Guest Post by Mathias Maehlum
We expect to see a steady increase of both solar and wind energy in the coming years, part of the solution to cut our dependence on non-renewable and polluting energy sources. However, we face several challenges when it comes implementing solar panels and wind turbines on utility scales.
Both solar and wind are highly unpredictable sources of energy. Imagine days without wind and sun. How would you provide a stable stream of energy to satisfy the demand? The simply answer is to store the energy from good days where the amount of electricity generated actually exceeds the consumption. In reality, this is incredible hard.
Energy efficiency and costs are crucial when it comes energy storage. We want to be able to get as much useful energy out compared to the energy we put in, without having to repair or replace the storage system too often. In addition to this, frequency and speed of charge and discharge, as well as lifetime, are factors that all should be considered.
There are several promising methods to solving the problem of utility-scale energy storage. Previously, storing energy chemically in batteries was not as applicable on the larger scale as it is with small electrical appliances. Grid scale batteries would cost a fortune.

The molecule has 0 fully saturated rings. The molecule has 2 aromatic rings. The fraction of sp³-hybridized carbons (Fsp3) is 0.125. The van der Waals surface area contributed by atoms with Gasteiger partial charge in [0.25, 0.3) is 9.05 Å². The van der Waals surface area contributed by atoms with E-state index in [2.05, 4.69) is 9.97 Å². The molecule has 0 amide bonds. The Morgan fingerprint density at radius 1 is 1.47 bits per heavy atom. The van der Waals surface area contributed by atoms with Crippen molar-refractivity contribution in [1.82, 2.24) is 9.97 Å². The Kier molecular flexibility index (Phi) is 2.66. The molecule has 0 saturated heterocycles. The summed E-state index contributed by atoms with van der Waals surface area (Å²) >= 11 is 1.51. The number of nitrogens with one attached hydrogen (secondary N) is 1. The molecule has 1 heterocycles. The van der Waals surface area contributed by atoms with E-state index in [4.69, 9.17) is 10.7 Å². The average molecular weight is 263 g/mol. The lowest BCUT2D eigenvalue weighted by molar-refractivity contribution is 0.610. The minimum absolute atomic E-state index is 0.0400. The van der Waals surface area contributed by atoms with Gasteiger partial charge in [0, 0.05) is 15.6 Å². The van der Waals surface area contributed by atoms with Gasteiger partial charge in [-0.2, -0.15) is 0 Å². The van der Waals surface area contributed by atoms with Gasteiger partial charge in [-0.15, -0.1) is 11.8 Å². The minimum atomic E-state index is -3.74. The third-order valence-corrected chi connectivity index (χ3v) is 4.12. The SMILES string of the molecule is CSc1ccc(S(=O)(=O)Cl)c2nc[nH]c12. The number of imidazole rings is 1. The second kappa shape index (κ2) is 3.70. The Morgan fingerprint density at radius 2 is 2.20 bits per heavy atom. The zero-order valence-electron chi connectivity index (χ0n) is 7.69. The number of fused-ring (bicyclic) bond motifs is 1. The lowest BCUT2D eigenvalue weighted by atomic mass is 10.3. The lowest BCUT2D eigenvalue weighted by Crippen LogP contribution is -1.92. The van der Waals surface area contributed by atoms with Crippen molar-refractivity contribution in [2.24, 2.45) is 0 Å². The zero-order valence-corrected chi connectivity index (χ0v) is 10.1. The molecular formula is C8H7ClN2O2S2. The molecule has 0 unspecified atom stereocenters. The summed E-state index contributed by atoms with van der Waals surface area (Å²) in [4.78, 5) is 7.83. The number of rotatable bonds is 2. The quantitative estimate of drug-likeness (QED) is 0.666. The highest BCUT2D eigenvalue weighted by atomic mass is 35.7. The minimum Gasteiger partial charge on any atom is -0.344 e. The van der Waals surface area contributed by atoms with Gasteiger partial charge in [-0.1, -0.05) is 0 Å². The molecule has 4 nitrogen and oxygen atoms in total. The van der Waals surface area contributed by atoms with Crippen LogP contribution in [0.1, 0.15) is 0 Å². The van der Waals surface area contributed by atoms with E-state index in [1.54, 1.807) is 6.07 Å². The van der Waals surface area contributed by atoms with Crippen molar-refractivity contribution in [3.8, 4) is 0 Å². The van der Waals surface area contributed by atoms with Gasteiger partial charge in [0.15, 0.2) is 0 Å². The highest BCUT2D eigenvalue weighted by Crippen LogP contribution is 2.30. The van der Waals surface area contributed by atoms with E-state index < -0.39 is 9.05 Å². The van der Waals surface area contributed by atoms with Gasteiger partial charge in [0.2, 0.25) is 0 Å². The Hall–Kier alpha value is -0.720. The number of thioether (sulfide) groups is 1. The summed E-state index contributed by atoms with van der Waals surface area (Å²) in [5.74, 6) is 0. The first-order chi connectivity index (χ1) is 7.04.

The concept of a battery made of zinc-air has been around for decades.
In the last few years, technological advancements have put zinc-air batteries on the map. What are the advantages of using this technology enabling us to use zinc-air batteries energy efficient with low costs on utility-scale?
High Energy Density
Since the energy released and stored with a chemical reaction where zinc is oxidized with oxygen from the air compared to conventional batteries, containing two reactants, the energy density is vastly improved. In theory, a zinc-air battery can store several times the amount of energy other batteries can.
Zinc, as well as the other materials used to build these types of batteries, is all relatively low-cost compared to competing battery technologies.
In addition to utility-scale, the zinc-air battery holds a lot of promises in the electrical vehicle market. We know that electrical vehicles will be more prominent in the coming years, pushing the development for the technology, eventually leading to more efficient and cost-competitive zinc-air batteries.
Courtesy Eos Energy Storage
Eos Aurora – a zinc-air battery system developed for the utility-scale.
“Eos’ proprietary rechargeable zinc-air battery will initially be sold for $1000/kW and $160/kWh, and is electrically rechargeable with a life of over 10,000 cycles (30 years) with a full duty cycle and at full depth of discharge.”
Eos Energy Storage
It will be interesting to see if zinc-air batteries hold up to their promise and helps us solve the storage problems we face when it comes to implementing large-scale renewable energy.
You can read more about energy efficiency and renewable energy at EnergyInformative.org.